By Shawn McKenzie 04/25/2003
Normally I do a little research before going to a movie screening, but I went into Confidence knowing only one thingÖit had Dustin Hoffman in it. For some, that might be good enough, but for me, I was hoping for more. Fortunately, thatís what I got.
Jake Vig (Edward Burns), a talented con artist, has just found out that his latest mark was a bad choice. Along with his crew, consisting of inside man Gordo (Paul Giamatti), shills Miles (Brian Van Holt) and Big Al (Louis Lombardi), and two corrupt LAPD officers Whitworth (Donal Logue) and Manzano (Luis Guzman), they had just conned thousands of dollars from Lionel Dolby (Leland Orser.) They think that they have just made a huge score, but not long after, Lionel and Big Al turn up dead. Jake learns quickly that Lionel was an accountant for a crime boss named The King (Hoffman.) Since the crew has already spent part of the money already, Jake offers to repay The King by pulling off another con against a bigger mark. The mark turns out to be Morgan Price, a banker with connections to organized crime. The King insists that Jake use one of his guys, Lupus (Franky G), in his crew. Jake also thinks it might be good to include a female in the crew, and so he recruits Lily (Rachel Weisz), a brunette pickpocket who had stolen his wallet earlier. The rest of Jakeís crew isnít too happy about this, especially when she shows up for their first meeting with newly dyed red hair, which is a bad omen to this superstitious crew. Their worries prove to be unfounded when she is effective in the first stage of the con, which involves getting to one of Priceís lower-level employees, Grant Ashby (John Carroll Lynch.) Problems start happening when FBI agent Gunther Butan (Andy Garcia), a man who has been after Jake for years, shows up and starts meddling with his con. He also has to deal with one of Morgan Priceís henchman named Travis (Morris Chestnut) and a possible double-crossing partner. With all his talents, Jake is able to stay one step ahead of all of his enemies in order to settle his debt once and for all.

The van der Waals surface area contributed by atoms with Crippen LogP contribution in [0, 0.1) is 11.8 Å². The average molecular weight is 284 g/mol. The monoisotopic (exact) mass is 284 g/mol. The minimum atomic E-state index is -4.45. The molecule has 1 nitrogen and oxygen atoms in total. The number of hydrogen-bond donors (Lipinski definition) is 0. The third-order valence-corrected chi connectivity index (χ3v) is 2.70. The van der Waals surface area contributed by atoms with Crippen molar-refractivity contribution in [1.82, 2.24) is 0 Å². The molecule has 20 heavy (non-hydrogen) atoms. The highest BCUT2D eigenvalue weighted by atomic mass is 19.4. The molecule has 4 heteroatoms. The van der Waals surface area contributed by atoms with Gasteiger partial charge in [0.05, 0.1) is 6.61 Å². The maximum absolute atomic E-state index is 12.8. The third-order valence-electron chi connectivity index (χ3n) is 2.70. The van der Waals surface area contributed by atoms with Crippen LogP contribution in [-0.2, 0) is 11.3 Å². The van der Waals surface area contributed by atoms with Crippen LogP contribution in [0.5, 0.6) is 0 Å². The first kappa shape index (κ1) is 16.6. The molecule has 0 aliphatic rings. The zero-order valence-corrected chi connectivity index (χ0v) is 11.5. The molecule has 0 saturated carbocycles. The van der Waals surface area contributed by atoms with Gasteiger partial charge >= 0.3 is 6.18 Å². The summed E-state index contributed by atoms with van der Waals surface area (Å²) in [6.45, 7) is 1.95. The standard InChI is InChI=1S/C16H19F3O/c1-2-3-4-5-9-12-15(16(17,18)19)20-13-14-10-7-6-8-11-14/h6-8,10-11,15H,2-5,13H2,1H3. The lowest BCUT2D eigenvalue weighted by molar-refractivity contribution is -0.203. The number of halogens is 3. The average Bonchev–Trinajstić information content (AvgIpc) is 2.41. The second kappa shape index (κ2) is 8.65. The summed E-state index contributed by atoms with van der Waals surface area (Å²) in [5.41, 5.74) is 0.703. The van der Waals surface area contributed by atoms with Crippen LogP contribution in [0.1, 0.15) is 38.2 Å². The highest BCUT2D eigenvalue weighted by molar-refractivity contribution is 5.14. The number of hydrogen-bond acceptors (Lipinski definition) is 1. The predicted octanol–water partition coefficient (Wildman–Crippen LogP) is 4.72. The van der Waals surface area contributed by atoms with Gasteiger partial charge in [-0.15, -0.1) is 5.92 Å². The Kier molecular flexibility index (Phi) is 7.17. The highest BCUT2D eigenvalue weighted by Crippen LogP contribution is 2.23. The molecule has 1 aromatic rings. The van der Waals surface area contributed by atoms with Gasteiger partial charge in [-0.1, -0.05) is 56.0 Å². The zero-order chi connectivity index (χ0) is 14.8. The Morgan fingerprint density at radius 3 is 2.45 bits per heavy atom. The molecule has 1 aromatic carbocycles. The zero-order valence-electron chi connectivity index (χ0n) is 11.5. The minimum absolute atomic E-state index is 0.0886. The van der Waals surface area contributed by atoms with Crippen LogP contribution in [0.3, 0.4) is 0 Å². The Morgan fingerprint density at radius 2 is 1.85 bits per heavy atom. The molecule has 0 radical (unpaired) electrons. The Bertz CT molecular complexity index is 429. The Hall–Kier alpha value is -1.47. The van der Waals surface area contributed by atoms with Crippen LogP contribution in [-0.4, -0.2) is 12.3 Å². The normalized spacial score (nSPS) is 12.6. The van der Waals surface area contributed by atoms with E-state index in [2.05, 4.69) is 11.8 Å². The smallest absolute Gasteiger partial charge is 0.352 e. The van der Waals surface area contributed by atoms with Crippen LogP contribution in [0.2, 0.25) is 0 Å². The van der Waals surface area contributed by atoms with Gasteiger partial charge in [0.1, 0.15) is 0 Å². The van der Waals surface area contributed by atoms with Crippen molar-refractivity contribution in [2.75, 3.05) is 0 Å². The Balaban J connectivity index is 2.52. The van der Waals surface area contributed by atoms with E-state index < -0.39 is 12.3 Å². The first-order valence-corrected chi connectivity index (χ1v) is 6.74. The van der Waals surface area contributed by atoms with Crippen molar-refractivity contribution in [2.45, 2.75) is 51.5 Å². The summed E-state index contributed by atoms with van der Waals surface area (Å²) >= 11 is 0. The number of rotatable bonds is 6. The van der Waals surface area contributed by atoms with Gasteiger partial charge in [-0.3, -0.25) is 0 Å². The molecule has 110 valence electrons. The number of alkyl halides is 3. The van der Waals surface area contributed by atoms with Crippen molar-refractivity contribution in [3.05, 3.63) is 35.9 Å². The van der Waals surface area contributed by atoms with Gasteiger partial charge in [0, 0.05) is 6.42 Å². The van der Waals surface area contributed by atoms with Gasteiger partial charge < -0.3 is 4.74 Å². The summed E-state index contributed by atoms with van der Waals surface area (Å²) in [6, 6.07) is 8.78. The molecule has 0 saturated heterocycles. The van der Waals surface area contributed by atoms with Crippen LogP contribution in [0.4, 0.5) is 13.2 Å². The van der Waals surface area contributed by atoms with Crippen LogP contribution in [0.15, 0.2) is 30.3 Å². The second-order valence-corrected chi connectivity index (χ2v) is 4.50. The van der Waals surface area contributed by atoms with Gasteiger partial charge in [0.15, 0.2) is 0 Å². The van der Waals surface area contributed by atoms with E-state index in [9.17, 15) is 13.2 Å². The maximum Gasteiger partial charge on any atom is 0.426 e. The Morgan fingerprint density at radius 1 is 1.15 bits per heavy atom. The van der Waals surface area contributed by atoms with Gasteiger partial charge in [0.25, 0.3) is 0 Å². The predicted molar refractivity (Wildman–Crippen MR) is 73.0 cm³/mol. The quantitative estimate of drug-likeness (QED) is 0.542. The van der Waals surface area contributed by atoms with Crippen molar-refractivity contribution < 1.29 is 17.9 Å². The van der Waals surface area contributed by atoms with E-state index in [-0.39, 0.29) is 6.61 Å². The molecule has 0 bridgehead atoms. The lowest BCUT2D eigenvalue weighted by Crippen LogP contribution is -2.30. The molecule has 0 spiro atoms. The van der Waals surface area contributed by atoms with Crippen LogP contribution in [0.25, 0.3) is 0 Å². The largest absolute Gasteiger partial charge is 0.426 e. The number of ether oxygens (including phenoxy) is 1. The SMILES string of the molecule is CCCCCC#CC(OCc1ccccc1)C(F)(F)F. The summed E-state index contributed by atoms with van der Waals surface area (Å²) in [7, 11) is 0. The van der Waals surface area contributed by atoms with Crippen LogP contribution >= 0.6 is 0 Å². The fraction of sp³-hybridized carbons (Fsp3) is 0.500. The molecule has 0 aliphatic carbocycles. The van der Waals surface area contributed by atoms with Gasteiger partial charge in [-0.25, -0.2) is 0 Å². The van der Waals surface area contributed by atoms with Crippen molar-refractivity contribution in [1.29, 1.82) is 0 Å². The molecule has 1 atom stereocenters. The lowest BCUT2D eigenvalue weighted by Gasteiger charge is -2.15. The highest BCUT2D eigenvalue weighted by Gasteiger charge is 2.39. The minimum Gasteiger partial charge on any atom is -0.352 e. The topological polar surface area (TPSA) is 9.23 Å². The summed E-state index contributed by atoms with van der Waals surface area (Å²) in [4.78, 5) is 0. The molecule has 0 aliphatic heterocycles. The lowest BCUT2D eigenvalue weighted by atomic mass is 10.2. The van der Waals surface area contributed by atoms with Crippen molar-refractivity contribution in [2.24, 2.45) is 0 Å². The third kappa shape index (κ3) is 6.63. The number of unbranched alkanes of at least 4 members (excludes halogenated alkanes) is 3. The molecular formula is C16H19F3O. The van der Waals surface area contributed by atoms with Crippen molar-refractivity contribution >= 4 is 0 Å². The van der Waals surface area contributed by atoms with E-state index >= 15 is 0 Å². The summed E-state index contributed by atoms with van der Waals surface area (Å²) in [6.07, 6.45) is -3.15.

After the opening con at the beginning of the movie occurred, I knew I was going to like this movie. I had been a little worried when I saw Burnsí credit, because he hasnít really impressed me in the past, but even his performance was great here. I usually like Hoffman, but his performance here was particularly memorable, since it was so against type. His villains in the past (Mumbles in Dick Tracy, Captain Hook in Hook) have been cartoonish, but his portrayal of The King is truly slimy. It was fun to see him play a character that he doesnít typically play. It was good to see Weisz in something other than the Mummy movies, and she was great. In addition, even though neither of them had a big part, I also love seeing Giamatti and Logue in anything.
Most other critics might dismiss this movie as a retread of The Sting, but not me. For one, this is a modern tale, as opposed to the nostalgic Ď30s, and it is a team effort, not a two-person partnership. I only had one problem with the movie, and that was the superstitions. The red hair thing and their other superstition about birds were plot points that went nowhere. Iím not a big fan of inserting things that have no purpose to the story.
I always enjoy seeing a good con artist movie, and that is what I saw with Confidence. The performances all around were exceptional, with special kudos to the brief but unforgettable job done by Hoffman. Director James Foley keeps things going at a brisk pace, and it never bores. You can have confidence in my recommendation
of this flick.
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